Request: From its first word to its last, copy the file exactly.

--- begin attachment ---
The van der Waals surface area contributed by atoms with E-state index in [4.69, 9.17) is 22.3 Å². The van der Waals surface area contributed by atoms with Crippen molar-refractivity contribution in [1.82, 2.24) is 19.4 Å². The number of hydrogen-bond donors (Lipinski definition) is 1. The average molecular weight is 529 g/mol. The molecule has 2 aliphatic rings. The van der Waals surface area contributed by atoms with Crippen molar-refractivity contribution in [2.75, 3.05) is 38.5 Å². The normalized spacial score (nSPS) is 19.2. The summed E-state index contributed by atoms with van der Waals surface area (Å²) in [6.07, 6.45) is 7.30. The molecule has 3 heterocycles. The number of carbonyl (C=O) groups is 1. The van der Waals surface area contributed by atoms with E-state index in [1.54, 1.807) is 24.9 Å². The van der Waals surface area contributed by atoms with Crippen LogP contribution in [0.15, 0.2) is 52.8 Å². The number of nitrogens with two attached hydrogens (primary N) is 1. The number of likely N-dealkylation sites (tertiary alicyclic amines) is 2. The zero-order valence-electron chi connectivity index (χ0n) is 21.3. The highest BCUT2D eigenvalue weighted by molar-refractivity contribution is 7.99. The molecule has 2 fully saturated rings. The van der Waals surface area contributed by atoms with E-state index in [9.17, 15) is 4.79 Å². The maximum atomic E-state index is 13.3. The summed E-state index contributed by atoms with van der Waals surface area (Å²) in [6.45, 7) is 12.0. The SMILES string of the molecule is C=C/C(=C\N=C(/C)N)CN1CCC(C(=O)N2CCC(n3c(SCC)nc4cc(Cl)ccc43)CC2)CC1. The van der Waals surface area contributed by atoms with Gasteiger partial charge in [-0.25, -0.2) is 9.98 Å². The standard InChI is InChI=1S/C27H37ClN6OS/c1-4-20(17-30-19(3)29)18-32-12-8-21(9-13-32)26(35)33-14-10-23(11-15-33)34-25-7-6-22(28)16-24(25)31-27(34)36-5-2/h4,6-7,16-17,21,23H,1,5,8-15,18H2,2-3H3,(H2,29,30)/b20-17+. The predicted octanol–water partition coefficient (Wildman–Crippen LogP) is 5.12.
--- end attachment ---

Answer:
The van der Waals surface area contributed by atoms with E-state index in [4.69, 9.17) is 22.3 Å². The van der Waals surface area contributed by atoms with Crippen molar-refractivity contribution in [1.82, 2.24) is 19.4 Å². The number of hydrogen-bond donors (Lipinski definition) is 1. The average molecular weight is 529 g/mol. The molecule has 2 aliphatic rings. The van der Waals surface area contributed by atoms with Crippen molar-refractivity contribution in [2.75, 3.05) is 38.5 Å². The normalized spacial score (nSPS) is 19.2. The summed E-state index contributed by atoms with van der Waals surface area (Å²) in [6.07, 6.45) is 7.30. The molecule has 3 heterocycles. The number of carbonyl (C=O) groups is 1. The van der Waals surface area contributed by atoms with E-state index in [1.54, 1.807) is 24.9 Å². The van der Waals surface area contributed by atoms with Crippen LogP contribution in [0.15, 0.2) is 52.8 Å². The number of nitrogens with two attached hydrogens (primary N) is 1. The number of likely N-dealkylation sites (tertiary alicyclic amines) is 2. The zero-order valence-electron chi connectivity index (χ0n) is 21.3. The highest BCUT2D eigenvalue weighted by molar-refractivity contribution is 7.99. The molecule has 2 fully saturated rings. The van der Waals surface area contributed by atoms with E-state index in [9.17, 15) is 4.79 Å². The maximum atomic E-state index is 13.3. The summed E-state index contributed by atoms with van der Waals surface area (Å²) in [6.45, 7) is 12.0. The SMILES string of the molecule is C=C/C(=C\N=C(/C)N)CN1CCC(C(=O)N2CCC(n3c(SCC)nc4cc(Cl)ccc43)CC2)CC1. The van der Waals surface area contributed by atoms with Gasteiger partial charge in [-0.25, -0.2) is 9.98 Å². The standard InChI is InChI=1S/C27H37ClN6OS/c1-4-20(17-30-19(3)29)18-32-12-8-21(9-13-32)26(35)33-14-10-23(11-15-33)34-25-7-6-22(28)16-24(25)31-27(34)36-5-2/h4,6-7,16-17,21,23H,1,5,8-15,18H2,2-3H3,(H2,29,30)/b20-17+. The predicted octanol–water partition coefficient (Wildman–Crippen LogP) is 5.12.